A man holds a placard reading, "Terrorism is not Islam. Islam is like this flower. Terrorsim has no religion," during a gathering at Le Carillon, a restaurant that was a site of one of Friday's terror attacks in Paris, Nov. 15, 2015. Dominique Faget/AFP/Getty Images

PARIS -- Wahib Lakhdhar’s first encounter with the Islamic State group was in his home country, Tunisia, when two of his neighbors left to fight with the militant group in Syria. A year-and-a-half ago the 29-year-old moved to Paris to work in a bakery and any thoughts of the terrorists were quickly put to one side as he embraced life in his new city. But in the last year, as Paris and Tunisia have been devastated by major attacks claimed by the Islamic State group -- also known as ISIS or ISIL -- Lakhdhar has been forced to confront the ugly realities of violent extremism perpetuated in the name of Islam.

Lakhdhar said he does not understand how anyone could use his religion to defend Friday’s brutal attacks that left at least 129 dead and hundreds more injured. For him, France is the still the country of liberté, égalité and fraternité.

“If you stay calm and respect people, people will give you respect. I’m comfortable here, even in terms of confrontations with police or racism,” Lakhdhar told International Business Times, sitting at a cafe in the 20th arrondissement, an immigrant-dominant neighborhood of Paris.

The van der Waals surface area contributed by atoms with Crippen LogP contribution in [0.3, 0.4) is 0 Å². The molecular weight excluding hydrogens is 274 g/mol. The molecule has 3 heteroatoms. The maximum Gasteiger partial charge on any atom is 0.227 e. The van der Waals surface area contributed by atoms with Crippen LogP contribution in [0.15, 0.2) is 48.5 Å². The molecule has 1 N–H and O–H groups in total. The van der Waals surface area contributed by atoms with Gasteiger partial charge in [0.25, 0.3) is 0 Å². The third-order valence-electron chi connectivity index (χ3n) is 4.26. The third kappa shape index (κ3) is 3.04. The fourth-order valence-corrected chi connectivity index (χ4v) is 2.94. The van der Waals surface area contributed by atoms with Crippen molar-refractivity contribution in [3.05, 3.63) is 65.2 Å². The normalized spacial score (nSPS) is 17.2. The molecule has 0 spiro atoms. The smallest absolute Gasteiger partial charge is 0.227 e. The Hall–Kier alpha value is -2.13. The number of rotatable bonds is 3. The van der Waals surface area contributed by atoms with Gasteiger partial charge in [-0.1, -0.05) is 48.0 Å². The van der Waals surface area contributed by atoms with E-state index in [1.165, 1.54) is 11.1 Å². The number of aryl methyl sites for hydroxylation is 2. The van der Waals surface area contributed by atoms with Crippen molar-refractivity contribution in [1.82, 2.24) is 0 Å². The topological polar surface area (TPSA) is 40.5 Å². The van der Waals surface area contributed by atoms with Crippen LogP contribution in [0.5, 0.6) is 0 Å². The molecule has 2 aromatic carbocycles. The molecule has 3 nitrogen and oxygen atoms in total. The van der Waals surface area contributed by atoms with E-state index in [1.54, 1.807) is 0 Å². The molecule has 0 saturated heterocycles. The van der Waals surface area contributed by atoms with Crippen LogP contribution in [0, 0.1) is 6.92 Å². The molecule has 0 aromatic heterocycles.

Fissures Yet To Heal

But some members of Paris’ Muslim community do not share Lakhdar’s laissez-faire attitude. Others believe the terrorist attacks in the United States on Sept. 11, 2001, created fissures between Muslims and non-Muslims in France that have yet to heal.

“9/11 cemented suspicions between Muslims and French. The Muslim person became a potential terrorist,” said Khalil Merroun, director of the mosque in Courcouronnes, roughly 12.4 miles south of Paris and the hometown of Omar Ismail Mostafei, one of Friday’s attackers.

Merroun told IBT that he knew of Mostafei’s family but said he did not know the 29-year-old personally. Mostafei moved from Courcouronnes after high school and details of his whereabouts since then are murky. French police are investigating whether he travelled to Syria to fight ISIS, while his brother said he believed Mostafei was in Algeria.

A mosque in the French city of Courcouronnes, 12.4 miles from Paris and hometown of one of the alleged attackers at the Bataclan music venue, Nov. 15, 2015. Alessandria Masi/International Business Times